That article closed with a short piece about Patrick Bishop, a massage therapist. Earlier in the year, Bishop was hired to spend two weeks on a yacht. He gave two or three massages a day, and spent the rest of the time swimming, eating, and enjoying himself. They paid him $1,000 a day. The most interesting part of the article was Bishop’s comment at the end. He said, “But luxury isn’t the key to happiness. True luxury is living a spiritual life.”
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“The people are very hungry.” We are living right now in the midst of the greatest affluence the world has ever known. Everywhere you look, people are building luxury homes. A few months ago, there was a wallboard shortage. Factories could not keep up with the requirement. But we are not only setting records for luxury homes. We are also setting records for divorce—and fatherless children—and crime—and a host of other problems. Nearly a century ago, Charles Lindbergh’s father said, “Under the rule of the ‘Dollar,’ human life has fallen to its lowest value.” We can certainly say that money does not solve all of life’s problems. We live among great wealth, but “the people are very hungry.”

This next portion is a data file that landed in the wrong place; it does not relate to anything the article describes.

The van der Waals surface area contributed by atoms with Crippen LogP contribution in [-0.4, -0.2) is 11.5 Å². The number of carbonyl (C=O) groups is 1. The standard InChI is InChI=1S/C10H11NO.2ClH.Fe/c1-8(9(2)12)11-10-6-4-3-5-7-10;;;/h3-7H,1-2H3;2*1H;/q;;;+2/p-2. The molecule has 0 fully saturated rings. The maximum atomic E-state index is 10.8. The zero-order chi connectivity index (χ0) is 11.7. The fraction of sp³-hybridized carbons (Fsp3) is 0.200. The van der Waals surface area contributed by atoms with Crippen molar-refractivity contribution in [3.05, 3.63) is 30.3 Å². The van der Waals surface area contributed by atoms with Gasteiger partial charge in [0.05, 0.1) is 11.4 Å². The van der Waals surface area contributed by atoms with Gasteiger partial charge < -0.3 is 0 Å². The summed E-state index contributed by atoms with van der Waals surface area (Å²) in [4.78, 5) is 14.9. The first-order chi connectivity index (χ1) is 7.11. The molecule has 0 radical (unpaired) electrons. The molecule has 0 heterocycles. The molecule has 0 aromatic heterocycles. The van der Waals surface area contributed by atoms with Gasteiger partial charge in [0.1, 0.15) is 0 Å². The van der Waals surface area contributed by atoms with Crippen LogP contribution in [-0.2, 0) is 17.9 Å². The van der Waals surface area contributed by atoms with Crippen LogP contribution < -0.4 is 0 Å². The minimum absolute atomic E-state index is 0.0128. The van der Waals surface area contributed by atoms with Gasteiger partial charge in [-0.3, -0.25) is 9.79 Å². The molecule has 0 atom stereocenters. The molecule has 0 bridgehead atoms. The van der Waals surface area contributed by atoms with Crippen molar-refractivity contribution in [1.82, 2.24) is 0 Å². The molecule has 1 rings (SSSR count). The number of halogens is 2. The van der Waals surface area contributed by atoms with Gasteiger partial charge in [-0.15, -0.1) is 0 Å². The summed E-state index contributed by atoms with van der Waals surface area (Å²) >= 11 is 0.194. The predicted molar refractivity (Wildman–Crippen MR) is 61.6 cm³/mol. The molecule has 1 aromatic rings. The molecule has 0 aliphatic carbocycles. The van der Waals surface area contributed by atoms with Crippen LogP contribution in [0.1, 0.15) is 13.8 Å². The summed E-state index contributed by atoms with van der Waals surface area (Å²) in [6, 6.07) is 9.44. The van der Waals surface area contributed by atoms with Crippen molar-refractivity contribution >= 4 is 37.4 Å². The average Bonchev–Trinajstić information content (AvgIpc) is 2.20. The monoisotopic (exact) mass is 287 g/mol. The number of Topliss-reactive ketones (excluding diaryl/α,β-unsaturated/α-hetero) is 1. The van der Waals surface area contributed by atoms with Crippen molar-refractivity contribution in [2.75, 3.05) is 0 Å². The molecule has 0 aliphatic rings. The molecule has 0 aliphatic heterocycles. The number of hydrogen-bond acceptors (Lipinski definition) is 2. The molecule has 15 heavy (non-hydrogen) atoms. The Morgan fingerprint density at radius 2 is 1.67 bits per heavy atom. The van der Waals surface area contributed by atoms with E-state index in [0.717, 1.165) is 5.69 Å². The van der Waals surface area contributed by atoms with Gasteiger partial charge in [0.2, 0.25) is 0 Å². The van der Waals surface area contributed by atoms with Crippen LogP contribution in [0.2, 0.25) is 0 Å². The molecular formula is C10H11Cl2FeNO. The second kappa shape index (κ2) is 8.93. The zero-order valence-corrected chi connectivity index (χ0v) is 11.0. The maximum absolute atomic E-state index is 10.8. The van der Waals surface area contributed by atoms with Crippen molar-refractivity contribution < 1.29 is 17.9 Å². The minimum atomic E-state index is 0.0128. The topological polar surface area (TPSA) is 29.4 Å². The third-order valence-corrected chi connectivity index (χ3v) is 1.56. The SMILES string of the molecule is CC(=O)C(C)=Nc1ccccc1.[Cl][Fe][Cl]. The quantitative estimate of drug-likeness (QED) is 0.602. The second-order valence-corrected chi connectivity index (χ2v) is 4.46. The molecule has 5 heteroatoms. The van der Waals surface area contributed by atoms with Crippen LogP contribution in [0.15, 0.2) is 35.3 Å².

There are millions of people in church this morning. They come for various reasons. Some come out of habit. That isn’t a bad habit to have. It beats smoking, doesn’t it! Some people believe that Christians come to church to show off their fancy clothes, but I doubt that. People come to church to be fed. We come because we have a need that nobody else fills for us. We come to dwell in the Lord’s presence—to seek the Lord’s blessing—to commune at the Lord’s Table. We come because we are hungry.
Jesus knew something about hungry people. When he saw the hungry crowd on the mountainside, he fed them. He had only a little boy’s lunch, but in his hands the little lunch became food for thousands. He fed the crowd. Jesus knew that we need food. He taught us to pray, “Give us today our daily bread” (Matthew 6:11).